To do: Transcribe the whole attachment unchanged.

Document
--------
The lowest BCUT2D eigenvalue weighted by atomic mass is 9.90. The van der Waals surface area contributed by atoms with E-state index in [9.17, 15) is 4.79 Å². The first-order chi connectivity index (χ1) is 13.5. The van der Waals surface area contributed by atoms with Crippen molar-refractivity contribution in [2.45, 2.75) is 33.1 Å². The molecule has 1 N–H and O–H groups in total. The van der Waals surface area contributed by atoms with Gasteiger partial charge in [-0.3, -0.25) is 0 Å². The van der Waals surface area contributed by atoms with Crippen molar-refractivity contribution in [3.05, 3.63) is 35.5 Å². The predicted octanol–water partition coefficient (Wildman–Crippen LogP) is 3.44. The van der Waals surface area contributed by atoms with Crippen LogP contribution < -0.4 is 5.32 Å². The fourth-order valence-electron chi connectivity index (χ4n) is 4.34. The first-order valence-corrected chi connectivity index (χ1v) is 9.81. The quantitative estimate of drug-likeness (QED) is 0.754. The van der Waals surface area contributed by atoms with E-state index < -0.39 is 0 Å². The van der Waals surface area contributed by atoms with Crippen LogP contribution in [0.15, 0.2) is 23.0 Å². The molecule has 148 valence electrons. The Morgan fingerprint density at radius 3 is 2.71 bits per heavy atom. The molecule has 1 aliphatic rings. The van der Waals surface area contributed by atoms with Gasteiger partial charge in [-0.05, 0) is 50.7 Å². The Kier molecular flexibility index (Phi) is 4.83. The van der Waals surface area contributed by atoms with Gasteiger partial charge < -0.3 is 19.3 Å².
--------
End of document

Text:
The lowest BCUT2D eigenvalue weighted by atomic mass is 9.90. The van der Waals surface area contributed by atoms with E-state index in [9.17, 15) is 4.79 Å². The first-order chi connectivity index (χ1) is 13.5. The van der Waals surface area contributed by atoms with Crippen molar-refractivity contribution in [2.45, 2.75) is 33.1 Å². The molecule has 1 N–H and O–H groups in total. The van der Waals surface area contributed by atoms with Gasteiger partial charge in [-0.3, -0.25) is 0 Å². The van der Waals surface area contributed by atoms with Crippen molar-refractivity contribution in [3.05, 3.63) is 35.5 Å². The predicted octanol–water partition coefficient (Wildman–Crippen LogP) is 3.44. The van der Waals surface area contributed by atoms with Crippen LogP contribution < -0.4 is 5.32 Å². The fourth-order valence-electron chi connectivity index (χ4n) is 4.34. The first-order valence-corrected chi connectivity index (χ1v) is 9.81. The quantitative estimate of drug-likeness (QED) is 0.754. The van der Waals surface area contributed by atoms with E-state index < -0.39 is 0 Å². The van der Waals surface area contributed by atoms with Crippen LogP contribution in [0.15, 0.2) is 23.0 Å². The molecule has 148 valence electrons. The Morgan fingerprint density at radius 3 is 2.71 bits per heavy atom. The molecule has 1 aliphatic rings. The van der Waals surface area contributed by atoms with Gasteiger partial charge in [-0.05, 0) is 50.7 Å². The Kier molecular flexibility index (Phi) is 4.83. The van der Waals surface area contributed by atoms with Gasteiger partial charge < -0.3 is 19.3 Å².